Monday, February 20, 2006

The Word of a Gentleman: Rule Six

A Gentleman will Dress as One.
He is obedient to his company.

The tuxedo does not make a Gentleman. A Gentleman is not a peacock intent on flashing the greatest degree of his dapper plummage but is a man who cares to ask himself, "What would my company expect and benefit from?" If working on a transmission, a Gentleman wears coveralls. If the hostess says semi-formal he will eschew the temptation to prove he can be better than she asks. And since he is in service to others, he will seek to meet each moment with a studied understanding. He must care for each society he enters and not be only on the mark when the moment calls for that which he enjoys, be it high or low. A blue collar laborer can, in this regard, be a Gentleman if he studies his obligations to the dress higher than his normal life and is able to achieve it when called upon. Conversely, if you can't wear the coverall as convincingly as you wear the tuxedo then you are no Gentleman, you are an eccentric. That which can honestly claim to be high will be able to accomplish sufficiently all that is below. A Gentleman is Better, not merely Different.

4 comments:

Andrew Michael Jacobs said...

It seems that a gentleman is very boring. He gears his life to blend in so well that we miss him except for his perfect blending. But if we consider chameleons to be interesting, we might find the gentleman interesting.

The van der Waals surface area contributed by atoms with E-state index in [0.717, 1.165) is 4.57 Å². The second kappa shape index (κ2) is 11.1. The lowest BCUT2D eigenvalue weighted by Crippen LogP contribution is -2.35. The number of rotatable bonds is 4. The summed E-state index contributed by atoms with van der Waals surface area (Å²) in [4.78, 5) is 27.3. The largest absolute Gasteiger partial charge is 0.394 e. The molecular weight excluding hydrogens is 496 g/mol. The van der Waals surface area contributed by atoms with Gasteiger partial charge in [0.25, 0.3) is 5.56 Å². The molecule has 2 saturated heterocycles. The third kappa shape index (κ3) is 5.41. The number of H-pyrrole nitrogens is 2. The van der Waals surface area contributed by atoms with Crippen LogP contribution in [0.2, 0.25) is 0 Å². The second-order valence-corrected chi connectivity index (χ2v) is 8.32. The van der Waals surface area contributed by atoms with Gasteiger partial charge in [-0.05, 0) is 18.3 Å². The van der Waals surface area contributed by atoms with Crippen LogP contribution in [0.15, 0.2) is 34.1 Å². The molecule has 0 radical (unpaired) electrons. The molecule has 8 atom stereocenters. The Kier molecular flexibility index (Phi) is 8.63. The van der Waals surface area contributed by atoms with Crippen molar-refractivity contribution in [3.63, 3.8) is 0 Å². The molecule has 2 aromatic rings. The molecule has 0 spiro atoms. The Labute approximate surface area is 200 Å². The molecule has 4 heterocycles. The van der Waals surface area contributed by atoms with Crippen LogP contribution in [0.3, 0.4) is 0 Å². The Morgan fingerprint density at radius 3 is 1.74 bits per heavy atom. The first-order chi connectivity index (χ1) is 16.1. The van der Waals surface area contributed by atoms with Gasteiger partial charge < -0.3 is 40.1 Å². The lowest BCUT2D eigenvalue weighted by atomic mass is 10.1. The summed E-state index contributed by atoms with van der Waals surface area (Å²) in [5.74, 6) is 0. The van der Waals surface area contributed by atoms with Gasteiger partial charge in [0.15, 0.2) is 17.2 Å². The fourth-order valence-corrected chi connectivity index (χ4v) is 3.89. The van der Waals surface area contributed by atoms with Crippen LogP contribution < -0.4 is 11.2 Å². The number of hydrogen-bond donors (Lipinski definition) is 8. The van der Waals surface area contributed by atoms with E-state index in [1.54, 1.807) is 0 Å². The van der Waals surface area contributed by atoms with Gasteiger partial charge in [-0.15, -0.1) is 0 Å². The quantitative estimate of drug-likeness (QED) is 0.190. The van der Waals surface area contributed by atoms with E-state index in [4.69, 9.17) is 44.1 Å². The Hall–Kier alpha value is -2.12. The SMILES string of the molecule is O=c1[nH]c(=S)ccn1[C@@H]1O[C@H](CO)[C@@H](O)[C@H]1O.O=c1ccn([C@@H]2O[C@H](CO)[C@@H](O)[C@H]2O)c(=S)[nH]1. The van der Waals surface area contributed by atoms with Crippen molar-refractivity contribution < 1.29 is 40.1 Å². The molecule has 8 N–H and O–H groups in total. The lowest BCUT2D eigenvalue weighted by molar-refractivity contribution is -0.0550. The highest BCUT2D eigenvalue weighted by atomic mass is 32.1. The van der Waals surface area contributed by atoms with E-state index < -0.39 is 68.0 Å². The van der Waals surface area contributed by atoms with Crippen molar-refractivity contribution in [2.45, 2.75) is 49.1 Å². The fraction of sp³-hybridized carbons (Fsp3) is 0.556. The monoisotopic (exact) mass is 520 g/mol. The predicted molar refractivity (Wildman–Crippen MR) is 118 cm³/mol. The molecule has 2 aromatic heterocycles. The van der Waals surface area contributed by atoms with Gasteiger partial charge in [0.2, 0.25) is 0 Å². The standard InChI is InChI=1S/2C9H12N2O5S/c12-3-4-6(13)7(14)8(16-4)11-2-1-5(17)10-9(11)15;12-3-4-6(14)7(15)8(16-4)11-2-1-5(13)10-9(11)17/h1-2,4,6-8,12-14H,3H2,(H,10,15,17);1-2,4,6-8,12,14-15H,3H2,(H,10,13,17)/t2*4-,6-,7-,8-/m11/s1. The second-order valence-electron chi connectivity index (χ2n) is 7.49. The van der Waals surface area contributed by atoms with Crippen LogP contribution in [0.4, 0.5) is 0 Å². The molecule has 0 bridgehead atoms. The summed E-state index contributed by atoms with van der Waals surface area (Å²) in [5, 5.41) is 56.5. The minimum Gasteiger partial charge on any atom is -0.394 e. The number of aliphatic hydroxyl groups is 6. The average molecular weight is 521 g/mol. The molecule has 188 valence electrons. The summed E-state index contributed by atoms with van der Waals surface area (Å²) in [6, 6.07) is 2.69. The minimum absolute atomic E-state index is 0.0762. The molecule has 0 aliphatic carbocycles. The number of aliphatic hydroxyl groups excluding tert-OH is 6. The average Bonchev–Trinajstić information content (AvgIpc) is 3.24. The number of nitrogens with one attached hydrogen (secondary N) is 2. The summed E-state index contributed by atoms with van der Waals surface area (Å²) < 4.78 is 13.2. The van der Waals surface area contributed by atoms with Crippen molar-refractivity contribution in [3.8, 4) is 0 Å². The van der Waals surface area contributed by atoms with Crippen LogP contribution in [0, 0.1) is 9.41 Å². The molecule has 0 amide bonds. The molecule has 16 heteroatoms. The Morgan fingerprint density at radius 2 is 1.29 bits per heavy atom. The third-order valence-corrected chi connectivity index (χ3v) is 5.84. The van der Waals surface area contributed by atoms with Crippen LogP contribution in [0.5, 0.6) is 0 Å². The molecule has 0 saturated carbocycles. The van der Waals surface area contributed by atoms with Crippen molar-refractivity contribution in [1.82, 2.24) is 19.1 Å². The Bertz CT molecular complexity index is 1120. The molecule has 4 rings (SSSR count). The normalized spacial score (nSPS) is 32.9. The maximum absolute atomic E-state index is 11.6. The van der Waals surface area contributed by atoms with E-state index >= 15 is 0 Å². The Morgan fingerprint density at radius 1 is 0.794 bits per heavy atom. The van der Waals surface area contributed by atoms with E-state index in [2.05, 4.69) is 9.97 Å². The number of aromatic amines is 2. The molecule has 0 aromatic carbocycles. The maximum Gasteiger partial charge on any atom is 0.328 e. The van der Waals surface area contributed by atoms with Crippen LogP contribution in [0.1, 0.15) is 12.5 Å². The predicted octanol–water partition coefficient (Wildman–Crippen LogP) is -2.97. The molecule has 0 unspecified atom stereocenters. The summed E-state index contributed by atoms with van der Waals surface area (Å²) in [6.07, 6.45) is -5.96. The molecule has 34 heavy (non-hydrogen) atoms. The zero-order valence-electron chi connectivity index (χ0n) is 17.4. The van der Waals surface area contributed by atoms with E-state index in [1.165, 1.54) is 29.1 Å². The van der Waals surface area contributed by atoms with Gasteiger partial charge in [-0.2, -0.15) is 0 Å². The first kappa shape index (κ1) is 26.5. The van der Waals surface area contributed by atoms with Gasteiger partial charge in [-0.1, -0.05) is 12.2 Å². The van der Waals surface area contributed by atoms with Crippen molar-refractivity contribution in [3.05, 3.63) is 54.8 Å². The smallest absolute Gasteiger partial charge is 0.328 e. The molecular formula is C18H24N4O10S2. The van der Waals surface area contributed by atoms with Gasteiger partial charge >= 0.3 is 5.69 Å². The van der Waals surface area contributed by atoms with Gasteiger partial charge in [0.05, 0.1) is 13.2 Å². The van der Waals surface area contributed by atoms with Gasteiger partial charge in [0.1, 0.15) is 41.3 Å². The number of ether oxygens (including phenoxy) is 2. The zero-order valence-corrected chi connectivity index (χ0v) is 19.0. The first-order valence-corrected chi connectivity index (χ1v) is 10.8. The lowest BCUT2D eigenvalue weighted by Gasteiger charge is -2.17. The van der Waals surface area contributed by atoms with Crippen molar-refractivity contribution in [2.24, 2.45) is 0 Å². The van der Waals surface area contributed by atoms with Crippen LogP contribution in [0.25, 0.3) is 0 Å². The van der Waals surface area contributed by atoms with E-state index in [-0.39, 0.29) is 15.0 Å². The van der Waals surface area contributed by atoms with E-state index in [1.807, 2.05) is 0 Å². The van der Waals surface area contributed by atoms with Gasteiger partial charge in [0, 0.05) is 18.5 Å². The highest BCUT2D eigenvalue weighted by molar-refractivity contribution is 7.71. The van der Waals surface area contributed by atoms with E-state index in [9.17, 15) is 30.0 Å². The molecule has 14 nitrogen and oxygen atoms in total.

But seriously, what is desirable about being a gentleman when the point is to fit any given situation as well as possible? The only variety a gentleman provides is a perfected sameness. A gentleman gives all credit to society as it stands supposing that its current form is sufficient. Rather than pushing society toward higher goals, the gentleman dwells on the imperfect condition of society and tries to mimic it perfectly.

A gentleman seems to be merely the a sincerely respectful man. But I consider a gentleman to be one who is not concerned with whether he offends as long as he is truly helping.

The Oracle said...

And for the Christian, after I have found the Holy Spirit bringing "love, joy, peace, patience, kindness, goodness, faithfulness, gentleness, and self-control" should I find such boring? I mean, man, where's the passion? Barbarity and sin have the same claims of chaos and excitement. Civilization and Holiness have the similar claims to order. I am not making this a necessarily moral choice and if one does not want to be this kind of Gentleman, go in peace. But remember, "A tranquil mind gives life to the flesh, but passion makes the bones rot." Proverbs 14:30

Andrew Michael Jacobs said...

I think you missed part of the point. Our Creator is the ultimate Gentleman but He does not do everything He can to avoid offending. In fact, He does what He deems necessary to completely rearrange situations and destroy those who oppose Him. I am trying to argue that a gentleman ought to be more than civil and understated. He ought to push society out of its sloth and/or mundane ways into higher realms rather than blend in with it. But I haven't heard all of the Rules, yet, so it is hard to be sure you will miss this essential quality in the final analysis.

But I for one, cannot seem to be tranquil in any situation. I am ever on edge.

The Oracle said...

I agree with you about offense. It is said that "a gentleman never offends anyone accidentally". We are learning the grace of our language that our art of speaking not communicate something other than what we mean. If we are calling someone a whitewashed tomb and draw them to repentance, you don't wish that they think you are joking.